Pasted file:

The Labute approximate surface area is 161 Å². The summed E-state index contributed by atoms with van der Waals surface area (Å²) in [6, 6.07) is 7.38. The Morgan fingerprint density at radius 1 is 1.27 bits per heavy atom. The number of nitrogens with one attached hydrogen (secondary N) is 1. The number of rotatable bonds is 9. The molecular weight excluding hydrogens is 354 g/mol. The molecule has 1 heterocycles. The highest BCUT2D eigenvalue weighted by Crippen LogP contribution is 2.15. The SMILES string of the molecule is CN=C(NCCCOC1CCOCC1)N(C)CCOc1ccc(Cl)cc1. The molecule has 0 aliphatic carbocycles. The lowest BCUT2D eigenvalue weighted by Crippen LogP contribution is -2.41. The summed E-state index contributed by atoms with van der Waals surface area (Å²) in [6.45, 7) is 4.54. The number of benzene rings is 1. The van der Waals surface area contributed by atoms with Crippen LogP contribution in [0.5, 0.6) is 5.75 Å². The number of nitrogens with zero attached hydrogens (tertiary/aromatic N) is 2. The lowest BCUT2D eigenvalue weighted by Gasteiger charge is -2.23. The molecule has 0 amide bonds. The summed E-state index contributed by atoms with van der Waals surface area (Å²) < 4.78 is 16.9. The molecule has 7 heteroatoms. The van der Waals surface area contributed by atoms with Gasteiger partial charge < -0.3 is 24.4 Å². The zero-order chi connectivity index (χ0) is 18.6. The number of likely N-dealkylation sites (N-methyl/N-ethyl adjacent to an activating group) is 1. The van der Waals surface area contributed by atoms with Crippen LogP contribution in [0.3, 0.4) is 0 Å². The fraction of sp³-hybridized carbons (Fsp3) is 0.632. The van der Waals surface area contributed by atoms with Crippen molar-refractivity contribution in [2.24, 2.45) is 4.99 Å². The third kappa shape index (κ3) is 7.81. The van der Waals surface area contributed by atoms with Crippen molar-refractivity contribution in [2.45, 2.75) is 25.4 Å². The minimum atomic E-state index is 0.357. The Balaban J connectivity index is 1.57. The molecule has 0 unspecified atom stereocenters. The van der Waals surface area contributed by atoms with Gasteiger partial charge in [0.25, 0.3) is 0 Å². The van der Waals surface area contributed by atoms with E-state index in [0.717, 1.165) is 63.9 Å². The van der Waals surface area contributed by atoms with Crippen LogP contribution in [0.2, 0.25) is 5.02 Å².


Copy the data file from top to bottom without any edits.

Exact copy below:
The Labute approximate surface area is 161 Å². The summed E-state index contributed by atoms with van der Waals surface area (Å²) in [6, 6.07) is 7.38. The Morgan fingerprint density at radius 1 is 1.27 bits per heavy atom. The number of nitrogens with one attached hydrogen (secondary N) is 1. The number of rotatable bonds is 9. The molecular weight excluding hydrogens is 354 g/mol. The molecule has 1 heterocycles. The highest BCUT2D eigenvalue weighted by Crippen LogP contribution is 2.15. The SMILES string of the molecule is CN=C(NCCCOC1CCOCC1)N(C)CCOc1ccc(Cl)cc1. The molecule has 0 aliphatic carbocycles. The lowest BCUT2D eigenvalue weighted by Crippen LogP contribution is -2.41. The summed E-state index contributed by atoms with van der Waals surface area (Å²) in [6.45, 7) is 4.54. The number of benzene rings is 1. The van der Waals surface area contributed by atoms with Crippen LogP contribution in [0.5, 0.6) is 5.75 Å². The number of nitrogens with zero attached hydrogens (tertiary/aromatic N) is 2. The lowest BCUT2D eigenvalue weighted by Gasteiger charge is -2.23. The molecule has 0 amide bonds. The summed E-state index contributed by atoms with van der Waals surface area (Å²) < 4.78 is 16.9. The molecule has 7 heteroatoms. The van der Waals surface area contributed by atoms with Gasteiger partial charge < -0.3 is 24.4 Å². The zero-order chi connectivity index (χ0) is 18.6. The number of likely N-dealkylation sites (N-methyl/N-ethyl adjacent to an activating group) is 1. The van der Waals surface area contributed by atoms with Crippen LogP contribution in [0.3, 0.4) is 0 Å². The fraction of sp³-hybridized carbons (Fsp3) is 0.632. The van der Waals surface area contributed by atoms with Crippen molar-refractivity contribution in [2.24, 2.45) is 4.99 Å². The third kappa shape index (κ3) is 7.81. The van der Waals surface area contributed by atoms with Crippen molar-refractivity contribution in [2.45, 2.75) is 25.4 Å². The minimum atomic E-state index is 0.357. The Balaban J connectivity index is 1.57. The molecule has 0 unspecified atom stereocenters. The van der Waals surface area contributed by atoms with Gasteiger partial charge in [0.25, 0.3) is 0 Å². The van der Waals surface area contributed by atoms with E-state index in [0.717, 1.165) is 63.9 Å². The van der Waals surface area contributed by atoms with Crippen LogP contribution in [0.2, 0.25) is 5.02 Å².